history of Arizona's physicians is rich in mystery,
controversy, innovation and pride. Since the
settlers first inhabited the territory, physicians
have been a part of Arizona's legacy. They helped
shape the culture of this Great State and set
the standard for the quality of care delivered
to its citizens. The Physicians of Interest
page on this website highlights the historical
work of Arizona's physicians and the roles they
played while shaping the State's future. The
biography of a new physician will be added each
month and in time, the page will represent a
patchwork of the names and faces that brought
medicine in Arizona to life.
John R. Green, M.D.
Best known for founding the Barrow Neurological Institute, John R. Green, M.D. left a legacy for those neurosurgeons he trained and for those to follow. His extraordinary talent brought relief to people suffering from neurological conditions. His dedication to the profession brought international acclaim to a self-started institute in the Valley.
John R. Green, M.D. received his medical degree from Northwestern University Medical School in 1941. He completed his residency in Chicago under the direction of Dr. Eric Oldberg, and then served military obligations in the Philippines in World War II. In 1947, Dr. Green moved to Phoenix and became Arizona's first neurosurgeon.
Within years of his arrival, he founded the Neurological Unit at the Arizona State Hospital. He established the first EEG laboratories at three area hospitals, including St. Joseph's Hospital and Medical Center. In 1953, he became Chairman of the Department of Neurology and Neurological Surgery at St. Joseph's.
In the mid-1950s, Dr. Green operated on Julia Barrow, removing much of a malignant brain tumor and extending her life for several years. To show his appreciation, Julia's husband, Charles Barrow, offered $500,000 toward Dr. Green's dream of founding a neurological institute in Arizona. The Sisters of Mercy, the founders of St. Joseph's, matched the sum. In 1962, Barrow Neurological Institute officially opened.
Dr. Green served as the medical director of Barrow for more than 25 years. During that time, Barrow evolved from a fledgling institute to a center of excellence with an international reputation. He directed the Institute until he retired in 1980, training 18 neurosurgeons. After his retirement in 1986, Dr. Green served as Senior Consultant, advising and raising funds for Barrow.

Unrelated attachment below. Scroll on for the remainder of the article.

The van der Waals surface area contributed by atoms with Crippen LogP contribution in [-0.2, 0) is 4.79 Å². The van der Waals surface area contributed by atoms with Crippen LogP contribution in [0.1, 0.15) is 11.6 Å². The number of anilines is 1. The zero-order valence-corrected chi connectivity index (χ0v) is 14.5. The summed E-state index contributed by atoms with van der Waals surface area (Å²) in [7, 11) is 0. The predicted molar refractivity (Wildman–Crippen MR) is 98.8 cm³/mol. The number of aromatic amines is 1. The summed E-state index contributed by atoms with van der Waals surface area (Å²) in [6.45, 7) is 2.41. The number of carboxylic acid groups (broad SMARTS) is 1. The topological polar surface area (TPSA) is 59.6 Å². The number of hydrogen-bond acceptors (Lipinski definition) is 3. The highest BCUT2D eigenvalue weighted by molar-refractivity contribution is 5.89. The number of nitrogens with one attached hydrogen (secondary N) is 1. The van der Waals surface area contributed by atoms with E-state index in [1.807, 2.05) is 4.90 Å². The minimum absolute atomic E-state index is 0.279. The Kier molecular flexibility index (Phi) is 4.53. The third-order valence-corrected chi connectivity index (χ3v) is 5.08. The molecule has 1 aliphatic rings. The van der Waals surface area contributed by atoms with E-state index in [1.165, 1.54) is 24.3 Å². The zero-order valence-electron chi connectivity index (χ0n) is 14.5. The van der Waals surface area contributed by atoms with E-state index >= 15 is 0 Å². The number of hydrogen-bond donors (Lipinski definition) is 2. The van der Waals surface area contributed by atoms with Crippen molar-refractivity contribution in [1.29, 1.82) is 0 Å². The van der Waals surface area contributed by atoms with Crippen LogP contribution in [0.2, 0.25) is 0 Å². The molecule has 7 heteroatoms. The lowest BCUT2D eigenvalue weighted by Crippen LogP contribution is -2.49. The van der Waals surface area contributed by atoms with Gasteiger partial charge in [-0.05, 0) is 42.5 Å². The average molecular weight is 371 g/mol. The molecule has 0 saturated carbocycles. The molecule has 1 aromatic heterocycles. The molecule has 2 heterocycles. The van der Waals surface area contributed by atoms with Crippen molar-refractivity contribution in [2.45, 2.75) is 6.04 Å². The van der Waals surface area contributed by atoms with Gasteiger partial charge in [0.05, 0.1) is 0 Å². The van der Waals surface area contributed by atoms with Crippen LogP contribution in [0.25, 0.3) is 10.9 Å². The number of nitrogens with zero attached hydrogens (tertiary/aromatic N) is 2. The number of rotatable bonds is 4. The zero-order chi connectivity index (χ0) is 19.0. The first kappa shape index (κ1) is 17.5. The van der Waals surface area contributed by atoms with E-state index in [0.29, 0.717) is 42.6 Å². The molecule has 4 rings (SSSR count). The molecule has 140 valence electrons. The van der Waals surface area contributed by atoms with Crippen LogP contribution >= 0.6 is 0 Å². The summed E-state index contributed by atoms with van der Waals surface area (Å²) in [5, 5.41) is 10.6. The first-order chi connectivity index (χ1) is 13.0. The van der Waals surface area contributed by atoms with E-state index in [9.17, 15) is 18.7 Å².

Besides exercising his administrative skills and clinical talents, Dr. Green also made seminal contributions to neurological research. In 1948, he introduced percutaneous cerebral angiography, which led to the elimination of open cut-down procedures. In an article in 1949, he first elucidated the direct anatomic connections between the frontal lobes and the hypothalamus. Among those who pioneered the surgical epilepsy, he first reported the surgical reversal of the psychotic behavior that accompanies psychomotor epilepsy. He actively pursued enhancements to the neurosurgical armamentarium throughout his career, and in 1972 described the first successful removal of an extensive arteriovenous malformation by microsurgery from the eloquent brainstem in the posterior fossa. Dr. Green received numerous awards and citations for his achievements and dedication, including the 1962 Maricopa Medical Society Joseph Bank Medal for founding the Barrow Neurological Institute.
During his medical career, Dr. Green also found time to be a co-founder of Epi-Hab Phoenix in 1958. He also served as Director of Epi-Hab USA, Inc., a non-profit self-sustaining corporation that employs epileptic, deaf and other challenged individuals. The Maricopa County Medical Society gave Dr. Green its Distinguished Service Award in 1958 for founding Epi-Hab Phoenix. Today, Epi-Hab Phoenix boasts over 80 full time employees who can handle any job, big or small.
Dr. Green died on January 16, 1990.